I’m also hoping this pandemic will drive additional transformations beyond the remote working trend. For one, I think we will continue to see wages rise. We know most of the 700,000 (and counting) Americans who lost their lives to the pandemic were minimum wage, front-line workers and teachers. And, we are seeing those workers refusing to return to their jobs as they’ve weighed the health risks (and stress of dealing with an increasingly angry and entitled public) against a meager income. CNBC now reports companies are increasing wages and benefits to lure workers back, in what I hope will be a continuing trend.
I think (or maybe just hope) another post-pandemic transformation will be a redefining of success in America. We know the days of the McMansion are gone — mainly killed by staggering student debt. Tiny home ownership continues to rise as Americans reconsider the idea of a lifetime of debt just to have bigger places in which to keep our stuff. (I’m reminded of Carlin’s rant on stuff here. He would have loved the tiny home trend!)
I’ve also had many conversations with friends and colleagues – grinders like myself – who’ve begun to see more free time as the measure of success. I hear friends of all ages talk about early retirement more than ever before. Headlines are changing too. In 2018, headlines shouted at us to find more side hustles and touted these additional jobs as lucrative and something everyone should do.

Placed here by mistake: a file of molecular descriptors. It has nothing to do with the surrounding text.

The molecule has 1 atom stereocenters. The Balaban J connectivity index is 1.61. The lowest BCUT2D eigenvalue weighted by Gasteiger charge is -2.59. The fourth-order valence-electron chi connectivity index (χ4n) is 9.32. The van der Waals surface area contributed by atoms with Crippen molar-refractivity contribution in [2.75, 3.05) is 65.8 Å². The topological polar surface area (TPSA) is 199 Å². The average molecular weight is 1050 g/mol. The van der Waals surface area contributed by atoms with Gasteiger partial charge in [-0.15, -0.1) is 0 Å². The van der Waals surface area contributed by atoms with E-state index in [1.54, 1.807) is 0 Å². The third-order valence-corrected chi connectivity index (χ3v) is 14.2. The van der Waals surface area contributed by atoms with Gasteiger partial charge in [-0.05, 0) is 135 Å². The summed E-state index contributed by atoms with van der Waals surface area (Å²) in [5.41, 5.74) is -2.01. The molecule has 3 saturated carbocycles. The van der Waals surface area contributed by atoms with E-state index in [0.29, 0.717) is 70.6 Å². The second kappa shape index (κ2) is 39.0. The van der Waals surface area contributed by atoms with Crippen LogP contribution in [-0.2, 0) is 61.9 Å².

In the post-pandemic world, the headlines have shifted to a need to stop the grind and halt the hustle, recognizing that it’s actually detrimental to our health.
Now, we’re seeing calls to kill the five-day workweek and let Americans have more time off. Personally, I’m a fan of that trend. And, not just from the “worker-bee” perspective. When I was the president of a PR agency, my focus was always on productivity and profits and I can tell you, even in that position, I recognized that well-rested employees delivered better quality work and brought more ideas to the table. Of course, I didn’t apply that to myself as I continued to put in 80-hour workweeks. I recall one Saturday when, after settling in front of my laptop with my morning coffee to do some work, I didn’t stop until my husband hollered, “SNL is starting. Are you ever going to stop working today?”
So, what does all this mean? I guess for me, it means I now “punch the clock” at 6 and I don’t look back. I actually take a lunch hour – okay, maybe it’s more like a half hour – but I step away from my desk and sit in the backyard with my husband and my dog and just breathe. I go for a quick ten-minute walk around the neighborhood in between meetings. I actually use my weekends for rest and recreation and, you know what – I’m just as productive – if not more so – than I was when I was exhausted, stressed out and grinding. So, I still slay, just not all day.